The office of churchwarden is an ancient one. Churchwardens are the bishop's lay officers in a parish and are vital to the health and wellbeing of our church communities.
The role of a churchwarden is a statutory one, with rights and responsibilites laid down in ecclesiastical law under the Churchwardens Measure 2001.
Their first and direct responsibility is to the bishop, usually via the archdeacon. Together with the parish priest, they are generally responsible for the day-to-day functioning of a parish.
Today the role is very varied but generally involves matters to do with church life, governance, buildings and worship. Churchwardens work closely with archdeacons and their offices.
Churchwardens must be baptised, regular communicants who are resident in the parish or on the Electoral Roll.
They need not be members of the congregation of the parish church in a parish of more than one church.
In addition, any churchwarden:
- must be over 21 (minimum age varies between 18 and 21)
- should consent to being appointed
- should have been confirmed, and should have received communion at least three times in the previous year.
Functions of churchwardens include:
- to be officers of the bishop (not the incumbent or PCC)
- to hold ex-officio membership of the PCC
- to be foremost in representing the laity and co-operating with the incumbent:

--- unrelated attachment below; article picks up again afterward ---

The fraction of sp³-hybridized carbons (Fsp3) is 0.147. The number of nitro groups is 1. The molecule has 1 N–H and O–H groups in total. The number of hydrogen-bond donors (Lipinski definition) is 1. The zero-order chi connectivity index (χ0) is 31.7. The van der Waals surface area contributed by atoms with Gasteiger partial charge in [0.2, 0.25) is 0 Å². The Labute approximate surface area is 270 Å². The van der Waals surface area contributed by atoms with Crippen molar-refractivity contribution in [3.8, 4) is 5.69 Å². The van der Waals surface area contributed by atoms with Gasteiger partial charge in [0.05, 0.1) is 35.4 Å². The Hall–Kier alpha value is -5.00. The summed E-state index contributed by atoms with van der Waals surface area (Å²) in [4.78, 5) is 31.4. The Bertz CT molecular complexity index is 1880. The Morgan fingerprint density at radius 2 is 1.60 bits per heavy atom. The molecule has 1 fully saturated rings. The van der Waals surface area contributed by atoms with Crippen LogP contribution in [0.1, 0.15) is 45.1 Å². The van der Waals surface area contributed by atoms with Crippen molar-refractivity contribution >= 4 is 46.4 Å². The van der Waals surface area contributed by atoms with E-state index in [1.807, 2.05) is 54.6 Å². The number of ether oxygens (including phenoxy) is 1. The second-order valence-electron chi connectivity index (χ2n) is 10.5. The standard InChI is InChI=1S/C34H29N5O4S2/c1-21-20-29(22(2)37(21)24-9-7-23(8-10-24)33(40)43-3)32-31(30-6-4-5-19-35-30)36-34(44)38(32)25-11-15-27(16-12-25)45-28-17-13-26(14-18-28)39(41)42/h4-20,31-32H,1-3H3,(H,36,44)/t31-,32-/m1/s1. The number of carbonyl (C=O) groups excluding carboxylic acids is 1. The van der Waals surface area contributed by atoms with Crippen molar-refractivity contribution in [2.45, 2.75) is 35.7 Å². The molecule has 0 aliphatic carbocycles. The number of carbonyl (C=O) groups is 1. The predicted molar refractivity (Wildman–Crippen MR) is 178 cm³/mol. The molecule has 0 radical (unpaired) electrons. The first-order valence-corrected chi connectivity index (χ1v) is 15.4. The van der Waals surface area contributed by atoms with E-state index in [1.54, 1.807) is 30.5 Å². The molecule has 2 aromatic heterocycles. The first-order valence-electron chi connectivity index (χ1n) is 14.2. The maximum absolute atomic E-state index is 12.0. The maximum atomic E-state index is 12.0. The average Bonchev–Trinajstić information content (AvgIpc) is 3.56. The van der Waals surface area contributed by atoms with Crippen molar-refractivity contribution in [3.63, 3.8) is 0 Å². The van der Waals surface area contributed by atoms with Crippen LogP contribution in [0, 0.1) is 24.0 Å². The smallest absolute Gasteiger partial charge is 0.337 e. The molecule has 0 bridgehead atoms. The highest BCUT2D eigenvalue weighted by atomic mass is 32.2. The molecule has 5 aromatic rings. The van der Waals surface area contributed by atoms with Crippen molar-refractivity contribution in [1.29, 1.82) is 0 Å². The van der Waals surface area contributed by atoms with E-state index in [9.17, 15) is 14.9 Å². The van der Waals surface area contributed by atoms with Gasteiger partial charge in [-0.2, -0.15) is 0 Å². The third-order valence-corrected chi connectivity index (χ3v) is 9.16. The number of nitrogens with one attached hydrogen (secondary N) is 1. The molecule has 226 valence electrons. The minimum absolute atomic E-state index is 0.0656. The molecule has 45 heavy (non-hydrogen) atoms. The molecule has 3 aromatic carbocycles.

- to encourage parishioners in the practice of true religion and to promote unity and peace
- to have oversight of finance, even though the detail of this will be handled by the treasurer
- to have oversight of the care of the fabric of the parish church, and to report on its condition each year to the Parochial Church Council and to the Annual Parochial Church Meeting
- to have legal ownership of the moveable furniture and ornaments of the parish church, and to keep an up-to-date inventory of them
- to maintain an up-to-date logbook of all works done to the fabric of the parish church
- to present, at the end of their year of office, answers to such questions as are put to them by the bishop or archdeacon
- to ensure that all parish registers and records are properly kept and filed
- during a vacancy, to share the oversight of the parish with the rural dean.